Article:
And then when I left the ward and went to get a procedure (called a Barbotage, which is a bit like getting raped in the shoulder by a crazed robot), I was back in the First World, with an awesome doctor doing the exquisitely painful stabbing with consummate skill. Eye wideningly painful, screamed like hell, but it was adroitly done (and his assistant was a bit of a babe). Very Impressed.

    So… NHS. Mixed bag to be sure. Some *really* great people. And some people who really need to find another job. And I was in the NHS flagship hospital for the whole country by all accounts (thank gawd).

  • Jim

    I love it when people try to defend State-run medical institutions after evidence of incompetence, neglect and negligence surface. They always say the same things ‘I/My relative had wonderful care!’ ‘They deal with thousands of patients perfectly well every day, the odd mistake is only to be expected’ ‘The people working there are dedicated professionals who work very hard for their patients in difficult conditions’

    For some reason the same logic flies out the window in cases where a private sector organisation is guilty of killing someone they were supposed to be serving. Did anyone say ‘But I had a perfectly safe train ride’ on the day of the Hatfield rail crash? Or ‘Rail travel is far safer than road anyway, you can’t expect perfection!’ ‘Rail workers do great work in difficult circumstances’?

    Thought not.

  • Indeed Jim, the double standards are stunning.

  • CaptDMO

    But you see, Nobel award winning economist Professor Krugman was working from “the data” provided by the VA, and “other” official “sources”.
    I suppose he ALSO hears about stuff, from the paper.
    He’s positively Presidential.

  • To paraphrase David Letterman: I call Paul Krugman “Professor”, and he calls me “Admiral”.

    All Krugman’s good work was done in his earlier years — hence the Nobel — and pretty much all his work since has been an embarrassment. It used to be the case that his diagnoses were spot on, and his recommendations hit or miss. Now his diagnoses are faulty if not completely wrong, and his recommendations uniformly dreadful.

    As for the VA: government control + highly unionized work force = the usual fuckup.

  • Jordan

    Anecdote isn’t evidence, but from my dad’s perceptive as a patient and mine as his family, the VA medical side has done a great job with him and the other vets I’ve seen.

    All of my veteran friends and family absolutely loathe the VA, and maintain private insurance in order to avoid it. There my anecdote cancels out yours. Now how about we stick to the facts?

  • Laird

    “All Krugman’s good work was done in his earlier years — hence the Nobel.”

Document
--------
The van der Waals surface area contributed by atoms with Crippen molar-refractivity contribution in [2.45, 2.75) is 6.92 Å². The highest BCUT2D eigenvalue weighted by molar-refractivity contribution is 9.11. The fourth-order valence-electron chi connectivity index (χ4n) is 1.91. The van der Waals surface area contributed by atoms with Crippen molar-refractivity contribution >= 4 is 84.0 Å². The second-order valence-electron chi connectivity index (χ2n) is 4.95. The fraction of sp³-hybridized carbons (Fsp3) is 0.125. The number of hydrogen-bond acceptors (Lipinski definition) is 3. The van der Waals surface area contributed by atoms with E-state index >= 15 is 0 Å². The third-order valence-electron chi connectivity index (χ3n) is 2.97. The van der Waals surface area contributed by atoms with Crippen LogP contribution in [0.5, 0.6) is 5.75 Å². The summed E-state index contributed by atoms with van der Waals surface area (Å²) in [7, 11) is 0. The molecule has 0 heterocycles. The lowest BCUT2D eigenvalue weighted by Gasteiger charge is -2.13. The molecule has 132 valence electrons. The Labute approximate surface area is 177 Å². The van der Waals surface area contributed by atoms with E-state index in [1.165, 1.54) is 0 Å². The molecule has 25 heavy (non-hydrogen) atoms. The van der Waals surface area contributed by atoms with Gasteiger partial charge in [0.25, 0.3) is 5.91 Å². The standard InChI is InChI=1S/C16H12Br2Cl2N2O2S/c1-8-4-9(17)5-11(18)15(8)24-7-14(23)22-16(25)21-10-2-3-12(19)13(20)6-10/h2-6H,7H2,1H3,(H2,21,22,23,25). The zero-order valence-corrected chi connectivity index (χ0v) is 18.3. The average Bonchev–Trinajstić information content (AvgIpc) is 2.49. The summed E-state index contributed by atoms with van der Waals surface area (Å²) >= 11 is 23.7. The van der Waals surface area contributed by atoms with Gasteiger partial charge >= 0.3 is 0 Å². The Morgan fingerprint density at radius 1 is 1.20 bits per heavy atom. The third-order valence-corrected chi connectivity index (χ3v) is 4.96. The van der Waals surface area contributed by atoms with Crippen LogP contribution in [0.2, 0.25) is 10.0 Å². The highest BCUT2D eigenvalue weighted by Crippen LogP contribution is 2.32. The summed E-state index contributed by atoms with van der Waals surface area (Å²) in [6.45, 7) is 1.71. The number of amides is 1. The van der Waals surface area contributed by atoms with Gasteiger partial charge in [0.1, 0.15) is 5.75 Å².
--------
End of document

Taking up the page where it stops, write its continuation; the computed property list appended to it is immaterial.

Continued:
I’m really tired of people asserting that Krugman ever did “good work” at all. I’ve seen no evidence of that, and I’ve looked for it. Perhaps someone could kindly point me to an example? But don’t cite the Nobel: that was completely unmerited. I finally found* what I wrote about it here almost three years ago:

    Krugman seems to have become a leading voice in the cognitive dissonance wing of the economics “profession”. At the risk of hijacking this thread, it seems to me that Krugman is a deeply unintelligent man. Yes, he lucked into a Nobel Prize in 2008 (for work he did almost 30 years earlier), but even that seems undeserved. According to the Nobel Committee’s announcement, Krugman’s “seminal” 1979 article posited a radical new idea about consumer choice: “Krugman’s new theory was based on an assumption that consumers appreciate diversity in their consumption.” Now there’s a startling revelation! If it’s true, as the Committee asserts, that “at the time, this was a rather new concept in economics,” that merely speaks to the intellectual vacuity of economists, not the merit of Krugman’s vaunted “discovery”. The Committee does have the grace to note that “the basic idea is rather self-evident” (which is clearly at odds with its other statement), so it appears that Krugman’s only real contribution was some form of quantification of the concept (although I can’t find his original article, so I’m not entirely sure about exactly what he did). That might have been an adequate basis for a master’s thesis, but certainly not a doctoral dissertation and absolutely not a Nobel Prize. One can only conclude that Krugman’s Nobel has roughly the same merit as Obama’s, which awarded the following year.

    I stand by that assessment.

    * The search function in this new SI format is really terrible.

  • Paul Marks

    Governments in the United States also run a similar system on the Indian reservations and in Federal prisons (State and local governments fund government health care in State and local prisons – and in inner cities via infamous government clinics).

    This is the mess (of prisons and reservations – and the VA) that Paul Krugman wishes to see replace voluntary action (both charitable and commercial).

    Paul Krugman , and those like him. are not well meaning people who happen to have a different point of view – they are EVIL (they seek to do HARM – because they LIKE doing harm).

    And Laird is correct.

    If there was an Nobel Prize for economics (Alfred Nobel set up no such prize) Paul Krugman (and George Stiglitz and …..) would deserve it about as much as Barack Obama, the European Union and U.N. administrators deserved the Nobel “Peace Prize”.

  • Paul Marks